Let's say you have $1 billion to spend on charities... how would you go about it?
I love interest-funded charities, where all payments that go out come only out of interest. Here's why.
1) You take the $1 billion, and pay it out to charities. $1 billion donated.
2) You take the $1 billion, invest it in treasury bonds(assuming 5%, which is actually on the low side), and donate the full amount of interest. That's pretty generous, right? After 100 years, you still have $1 billion earning interest, and have paid out $5 billion into charities.
3) You take the $1 billion, invest it in treasury bonds(assuming 5%), and donate 4%. After 100 years, you have $2.7 billion earning interest, and have donated $6.8 billion into charities.
4) You take the $1 billion, invest it in treasury bonds(assuming 5%), and donate 3%. After 100 years, you have $7.2 billion earning interest, and have donated $9.3 billion into charities.
5) You take the $1 billion, invest it in treasury bonds(assuming 5%), and donate 2%. After 100 years, you have $19.2 billion earning interest, and have donated $12.1 billion into charities.
6) You take the $1 billion, invest it in treasury bonds(assuming 5%), and donate 1%. After 100 years, you have $50 billion earning interest, and have donated $12.3 billion into charities.
See... more rich people, instead of just donating to charities, should take advantage of the power of compound interest.
Here's hoping that I win the powerball someday.
Although you probably won't be around in 100 years to see the full interest-bearing fruits of your labor.
Nope, probably not.
But like you said, I'm not a megololamaniac thingamagic, so that probably doesn't matter.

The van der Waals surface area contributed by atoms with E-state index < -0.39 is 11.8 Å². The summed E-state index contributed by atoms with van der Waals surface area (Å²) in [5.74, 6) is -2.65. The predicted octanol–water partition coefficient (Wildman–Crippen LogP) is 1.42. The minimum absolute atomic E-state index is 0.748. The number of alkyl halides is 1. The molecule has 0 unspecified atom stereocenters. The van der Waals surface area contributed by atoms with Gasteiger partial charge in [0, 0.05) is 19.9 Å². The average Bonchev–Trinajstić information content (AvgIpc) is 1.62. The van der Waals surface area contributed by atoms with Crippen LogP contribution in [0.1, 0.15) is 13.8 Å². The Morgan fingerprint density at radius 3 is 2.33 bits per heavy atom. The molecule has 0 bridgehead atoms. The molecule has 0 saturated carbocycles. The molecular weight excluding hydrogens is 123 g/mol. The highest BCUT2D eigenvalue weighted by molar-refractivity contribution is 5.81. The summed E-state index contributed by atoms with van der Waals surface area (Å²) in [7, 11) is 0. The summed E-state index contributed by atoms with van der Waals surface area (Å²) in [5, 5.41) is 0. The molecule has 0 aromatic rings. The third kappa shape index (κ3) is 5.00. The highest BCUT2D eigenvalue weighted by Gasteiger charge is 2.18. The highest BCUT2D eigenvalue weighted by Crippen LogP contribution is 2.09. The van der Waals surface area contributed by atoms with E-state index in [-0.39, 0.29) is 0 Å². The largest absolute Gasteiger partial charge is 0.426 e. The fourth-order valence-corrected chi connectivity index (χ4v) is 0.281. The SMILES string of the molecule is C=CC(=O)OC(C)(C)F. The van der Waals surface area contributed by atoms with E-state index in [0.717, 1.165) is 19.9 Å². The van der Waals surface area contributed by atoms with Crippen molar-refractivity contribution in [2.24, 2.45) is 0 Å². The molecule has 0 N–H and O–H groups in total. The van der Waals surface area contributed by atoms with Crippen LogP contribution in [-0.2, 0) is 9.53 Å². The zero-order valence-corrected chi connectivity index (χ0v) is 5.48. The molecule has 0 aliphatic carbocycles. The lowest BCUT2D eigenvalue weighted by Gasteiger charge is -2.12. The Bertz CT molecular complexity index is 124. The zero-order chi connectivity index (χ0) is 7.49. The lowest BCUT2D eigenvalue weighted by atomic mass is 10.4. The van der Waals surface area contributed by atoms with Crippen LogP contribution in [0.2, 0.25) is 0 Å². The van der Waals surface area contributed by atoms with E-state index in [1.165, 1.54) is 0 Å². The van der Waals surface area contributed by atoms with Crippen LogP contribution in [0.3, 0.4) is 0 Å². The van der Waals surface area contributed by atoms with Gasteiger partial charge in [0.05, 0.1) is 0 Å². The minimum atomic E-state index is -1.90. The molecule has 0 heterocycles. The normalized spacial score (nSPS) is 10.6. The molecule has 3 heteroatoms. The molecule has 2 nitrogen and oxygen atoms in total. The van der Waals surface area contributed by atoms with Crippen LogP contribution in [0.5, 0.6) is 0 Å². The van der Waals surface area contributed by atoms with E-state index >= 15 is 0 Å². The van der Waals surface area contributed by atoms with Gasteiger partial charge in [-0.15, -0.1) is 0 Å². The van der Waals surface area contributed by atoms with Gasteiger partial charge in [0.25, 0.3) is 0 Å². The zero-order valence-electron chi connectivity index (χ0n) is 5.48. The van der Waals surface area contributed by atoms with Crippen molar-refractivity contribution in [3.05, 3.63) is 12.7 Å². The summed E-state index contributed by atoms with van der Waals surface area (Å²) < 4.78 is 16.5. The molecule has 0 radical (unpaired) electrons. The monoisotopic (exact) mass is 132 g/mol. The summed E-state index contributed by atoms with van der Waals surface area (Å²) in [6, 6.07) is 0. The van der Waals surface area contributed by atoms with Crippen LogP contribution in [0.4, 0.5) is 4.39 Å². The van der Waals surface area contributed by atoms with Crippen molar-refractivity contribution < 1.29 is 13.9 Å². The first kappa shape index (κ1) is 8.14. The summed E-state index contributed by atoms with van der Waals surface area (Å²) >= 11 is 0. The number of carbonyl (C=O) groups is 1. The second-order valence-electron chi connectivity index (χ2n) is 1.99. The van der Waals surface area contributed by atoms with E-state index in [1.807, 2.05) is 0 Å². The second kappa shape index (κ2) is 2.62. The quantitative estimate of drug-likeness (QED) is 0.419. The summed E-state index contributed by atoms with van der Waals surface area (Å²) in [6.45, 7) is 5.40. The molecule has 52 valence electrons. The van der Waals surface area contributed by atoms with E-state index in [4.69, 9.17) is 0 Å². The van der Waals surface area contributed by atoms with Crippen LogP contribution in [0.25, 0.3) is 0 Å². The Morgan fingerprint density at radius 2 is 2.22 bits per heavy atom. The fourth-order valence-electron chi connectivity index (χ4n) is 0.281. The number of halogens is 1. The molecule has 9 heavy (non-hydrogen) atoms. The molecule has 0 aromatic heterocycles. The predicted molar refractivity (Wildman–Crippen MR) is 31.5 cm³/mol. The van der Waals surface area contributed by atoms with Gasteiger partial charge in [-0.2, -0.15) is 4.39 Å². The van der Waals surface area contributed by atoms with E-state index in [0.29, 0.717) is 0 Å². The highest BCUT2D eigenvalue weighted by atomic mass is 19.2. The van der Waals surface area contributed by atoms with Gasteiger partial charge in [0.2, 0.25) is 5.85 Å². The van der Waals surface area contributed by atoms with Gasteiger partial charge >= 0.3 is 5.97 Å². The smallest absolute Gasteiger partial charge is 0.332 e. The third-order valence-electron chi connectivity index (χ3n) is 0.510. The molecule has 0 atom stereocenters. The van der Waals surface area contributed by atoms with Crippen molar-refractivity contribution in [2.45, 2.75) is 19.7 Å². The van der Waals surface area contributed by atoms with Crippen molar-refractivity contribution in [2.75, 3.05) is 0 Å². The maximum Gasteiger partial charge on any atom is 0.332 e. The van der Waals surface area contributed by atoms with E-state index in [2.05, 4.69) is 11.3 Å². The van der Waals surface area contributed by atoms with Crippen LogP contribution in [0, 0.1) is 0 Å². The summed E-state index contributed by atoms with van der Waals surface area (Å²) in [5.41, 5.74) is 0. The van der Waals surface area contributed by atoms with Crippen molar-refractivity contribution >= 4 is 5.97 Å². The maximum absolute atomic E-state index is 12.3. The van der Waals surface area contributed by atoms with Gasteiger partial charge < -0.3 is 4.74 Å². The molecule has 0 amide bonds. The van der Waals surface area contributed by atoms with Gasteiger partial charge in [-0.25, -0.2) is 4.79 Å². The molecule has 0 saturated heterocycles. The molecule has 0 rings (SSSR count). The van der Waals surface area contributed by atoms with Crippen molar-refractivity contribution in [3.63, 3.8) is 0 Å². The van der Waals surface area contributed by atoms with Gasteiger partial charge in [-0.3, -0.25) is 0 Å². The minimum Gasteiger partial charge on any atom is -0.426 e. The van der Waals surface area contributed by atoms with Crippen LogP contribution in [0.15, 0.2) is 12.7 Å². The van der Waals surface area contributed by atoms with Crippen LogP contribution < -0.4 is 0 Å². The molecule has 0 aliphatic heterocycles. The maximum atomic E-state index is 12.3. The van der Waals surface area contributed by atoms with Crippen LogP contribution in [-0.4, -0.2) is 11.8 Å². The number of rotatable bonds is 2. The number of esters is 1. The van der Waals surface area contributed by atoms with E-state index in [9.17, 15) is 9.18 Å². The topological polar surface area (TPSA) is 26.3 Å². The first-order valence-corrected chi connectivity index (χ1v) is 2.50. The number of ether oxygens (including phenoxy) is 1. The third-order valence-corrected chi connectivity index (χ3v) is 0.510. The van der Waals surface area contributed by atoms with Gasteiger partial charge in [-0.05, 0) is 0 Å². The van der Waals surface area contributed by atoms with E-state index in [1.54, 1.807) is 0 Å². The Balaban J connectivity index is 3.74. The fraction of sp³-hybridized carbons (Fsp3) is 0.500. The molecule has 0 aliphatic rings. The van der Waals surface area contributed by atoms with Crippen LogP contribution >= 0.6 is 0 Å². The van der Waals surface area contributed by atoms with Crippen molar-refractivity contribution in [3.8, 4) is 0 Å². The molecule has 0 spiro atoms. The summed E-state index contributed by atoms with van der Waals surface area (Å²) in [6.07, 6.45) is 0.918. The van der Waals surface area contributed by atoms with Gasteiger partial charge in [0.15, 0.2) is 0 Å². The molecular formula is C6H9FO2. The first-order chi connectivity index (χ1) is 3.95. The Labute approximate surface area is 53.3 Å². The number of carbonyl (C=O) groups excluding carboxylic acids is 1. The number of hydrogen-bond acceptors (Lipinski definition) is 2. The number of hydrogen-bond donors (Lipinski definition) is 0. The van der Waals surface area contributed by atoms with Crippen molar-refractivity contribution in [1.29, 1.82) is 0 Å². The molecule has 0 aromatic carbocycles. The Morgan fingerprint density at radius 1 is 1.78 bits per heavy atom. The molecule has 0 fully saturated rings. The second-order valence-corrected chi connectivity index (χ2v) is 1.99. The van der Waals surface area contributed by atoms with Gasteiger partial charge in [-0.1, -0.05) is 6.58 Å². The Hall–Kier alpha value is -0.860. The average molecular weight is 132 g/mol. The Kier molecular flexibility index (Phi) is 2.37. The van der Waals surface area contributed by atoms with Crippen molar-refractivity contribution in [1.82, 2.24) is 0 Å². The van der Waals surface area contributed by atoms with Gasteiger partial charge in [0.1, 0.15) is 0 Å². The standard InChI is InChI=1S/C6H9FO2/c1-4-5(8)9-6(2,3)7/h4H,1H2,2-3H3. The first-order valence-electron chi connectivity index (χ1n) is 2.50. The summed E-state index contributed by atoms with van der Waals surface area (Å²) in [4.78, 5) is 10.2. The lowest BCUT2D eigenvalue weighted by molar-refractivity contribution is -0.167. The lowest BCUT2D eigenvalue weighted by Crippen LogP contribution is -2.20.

Do you know why this works?
It's because wealth is all imaginary. It's just what we all agree that it is.
When you deposit money into a savings account/treasury bond/investment account... you create wealth.
Because you have the money you put into it, and the account/bond/fund has the money it gets to invest, and we count the money twice. It's basically a bubble, but our entire economic system is built on it.
So the more people who invest their money, instead of just spending it... the more wealth there is for the entire society. Yeah, the majority of it goes to the top, but the more wealth, the more the people at the bottom have too.
Funny that a bubble is what we depend on, and a bubble is what can make everyone richer.
Here is another Random act of Math. According to a lot of research it's cheaper to buy homeless people a house, provide them with a life manager and make jobs for them than it is to let them live on the street, primarily because the homeless cost a lot in terms of police work and jail expenses and because they have more need for emergency care than any other demographic of society because of the conditions they live in but they can't pay for it.
http://www.nhchc.org/wp-content/uploads … m_0901.pdf
That's sort of the same thinking I have about the poor. I say we take care of them completely until they can be properly trained/educated for a decent job. We pay for food, rent, daycare, transportation, power, etc. as long as they're successful with their training/education. In most cases, that would take 2-4 years, but after that, they'd be productive citizens. My conservative pals think I'm crazy, but I honestly think it would be cheaper in the long run. Of course, we'd have to have jobs available. Whatcha think, Josak?
Absolutely. Similar things are done in many countries, in New Zealand for example college and trade school is free and rent and cost of living is covered for the college months (as long as you pass), seasonal work is arranged for students for the holidays. The results have been great and the program more than paid for itself. But I must say that is dangerous pinko talk right there
Oh, no! Jaxson is using...wait for it...WEAPONS OF MATH INSTRUCTION!!
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